“That underdog mentality is what we’re going in with. We have some real tough kids out here with an edge, but the key is that toughness needs to come out on the football field.”
Honeymoon nearly over
Kater and his wife, Hannah, are remodeling a house in the Glenside neighborhood in Muskegon, but the couple is still living in his parents’ basement in Montague.
That setting has allowed Kater to dive into the R-P rebuild project 100 percent and with “earmuffs and blinders” on – blocking out all distractions.
The fruits of that labor will be on display for all to see, starting on August 25, when Puffer hosts Grand Haven in its traditional opener. While his tenure at Puffer has been incredibly positive so far, he knows he will be judged by the way his team performs on game nights.
“This community is hungry to have what those communities (Muskegon and Mona Shores) have,” Kater said. “The only way we are going to do that and to close the gap, and there obviously is a gap, is to put in the work and to do the ordinary things better than anyone else in the county.”
Taking the long view, Kater said numbers are good enough to field three high school teams (freshmen, junior varsity and varsity) and he’s extremely excited about the players in R-P’s middle school program.
Short term, the Rockets open the season with two winnable games – at home against Grand Haven on Aug. 25 and at St. John’s (located 24 miles north of Lansing) on Sept. 1 – with the importance of getting at least one win in those two games magnified by a gauntlet of games against O-K Green opponents, where Puffer will likely be favored in only one game, the regular-season finale at Holland.
The first league game will be the toughest challenge of all – a trip to historic Hackley Stadium to face the Muskegon Big Reds, the state’s all-time winningest prep football program, which this fall happens to feature perhaps the state’s best running back duo in Jakob Price and Destin Piggee.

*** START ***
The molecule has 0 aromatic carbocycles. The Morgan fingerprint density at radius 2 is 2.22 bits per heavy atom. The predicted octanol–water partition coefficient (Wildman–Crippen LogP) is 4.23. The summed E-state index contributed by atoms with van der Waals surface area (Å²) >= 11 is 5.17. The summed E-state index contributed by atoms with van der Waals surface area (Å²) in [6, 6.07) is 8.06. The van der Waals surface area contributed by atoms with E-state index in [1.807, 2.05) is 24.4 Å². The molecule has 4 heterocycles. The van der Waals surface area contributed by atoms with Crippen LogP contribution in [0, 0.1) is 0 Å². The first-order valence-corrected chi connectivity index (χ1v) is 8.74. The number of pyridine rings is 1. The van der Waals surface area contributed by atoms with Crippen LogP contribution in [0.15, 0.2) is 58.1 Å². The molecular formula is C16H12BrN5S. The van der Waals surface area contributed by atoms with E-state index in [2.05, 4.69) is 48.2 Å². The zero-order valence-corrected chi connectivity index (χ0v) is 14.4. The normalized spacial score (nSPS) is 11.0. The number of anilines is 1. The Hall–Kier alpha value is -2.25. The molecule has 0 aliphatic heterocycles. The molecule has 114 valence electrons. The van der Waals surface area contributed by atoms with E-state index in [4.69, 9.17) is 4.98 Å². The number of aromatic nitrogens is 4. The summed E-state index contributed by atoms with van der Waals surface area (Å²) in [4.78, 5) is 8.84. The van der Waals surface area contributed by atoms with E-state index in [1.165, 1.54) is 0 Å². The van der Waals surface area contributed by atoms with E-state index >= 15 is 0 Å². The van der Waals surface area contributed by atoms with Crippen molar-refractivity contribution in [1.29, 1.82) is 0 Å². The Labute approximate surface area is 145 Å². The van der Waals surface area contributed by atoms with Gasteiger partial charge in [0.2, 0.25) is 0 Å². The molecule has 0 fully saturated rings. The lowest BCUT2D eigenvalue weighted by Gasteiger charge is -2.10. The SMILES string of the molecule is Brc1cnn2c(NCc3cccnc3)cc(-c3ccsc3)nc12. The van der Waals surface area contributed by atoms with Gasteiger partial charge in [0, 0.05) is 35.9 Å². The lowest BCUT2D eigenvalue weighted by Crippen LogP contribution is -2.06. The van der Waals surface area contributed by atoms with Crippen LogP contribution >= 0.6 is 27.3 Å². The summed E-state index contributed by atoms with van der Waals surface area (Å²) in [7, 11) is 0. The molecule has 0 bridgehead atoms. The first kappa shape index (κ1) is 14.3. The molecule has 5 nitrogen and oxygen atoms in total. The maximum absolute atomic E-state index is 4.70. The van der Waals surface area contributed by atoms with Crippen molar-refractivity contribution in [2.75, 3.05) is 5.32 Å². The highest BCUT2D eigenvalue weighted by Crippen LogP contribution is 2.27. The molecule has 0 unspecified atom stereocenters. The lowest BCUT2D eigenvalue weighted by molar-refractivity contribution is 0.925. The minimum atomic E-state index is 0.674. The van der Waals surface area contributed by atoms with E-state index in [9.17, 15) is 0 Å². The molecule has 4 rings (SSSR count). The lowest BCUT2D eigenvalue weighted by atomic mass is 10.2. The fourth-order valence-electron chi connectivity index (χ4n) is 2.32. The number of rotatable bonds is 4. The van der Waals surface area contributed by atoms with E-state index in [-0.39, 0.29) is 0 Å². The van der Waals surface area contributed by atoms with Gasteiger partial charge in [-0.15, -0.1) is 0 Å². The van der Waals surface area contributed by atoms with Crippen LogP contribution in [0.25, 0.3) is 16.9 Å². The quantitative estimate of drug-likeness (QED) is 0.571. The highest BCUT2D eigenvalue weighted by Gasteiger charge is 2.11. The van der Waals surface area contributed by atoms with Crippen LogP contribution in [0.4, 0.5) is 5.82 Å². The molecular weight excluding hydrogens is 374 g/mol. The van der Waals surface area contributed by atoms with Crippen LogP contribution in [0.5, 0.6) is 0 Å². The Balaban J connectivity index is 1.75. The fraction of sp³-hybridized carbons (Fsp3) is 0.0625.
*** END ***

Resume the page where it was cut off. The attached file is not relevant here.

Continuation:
The deeper storyline involves Kater, who was hired by Muskegon as offensive coordinator last April, but abruptly left the Big Reds one month later to join former Lowell coach Noel Dean’s staff in Tipton, Ga. He coached at that 7A high school last fall, before taking the R-P job in December.
Kater and Smith are looking at the challenge in a positive light, excited to match wits against many veteran and highly-successful coaches in the O-K Green, notably Muskegon’s Shane Fairfield, Mona Shores’ Matt Koziak, Zeeland West’s John Shillito and Grand Rapids Union’s Don Fellows.
“It’s a helluva challenge, but we are going to run to the roar,” said Kater, referencing another one of his favorite inspirational books, “Chase the Lion,” by Mark Batterson.
“The younger lions are the ones who do the hunting. We feel like we’re the young cubs lying in the grass and there’s some older lions roaming around this county and this conference. We have to quit playing it safe. We have to be bold and run toward the roar.”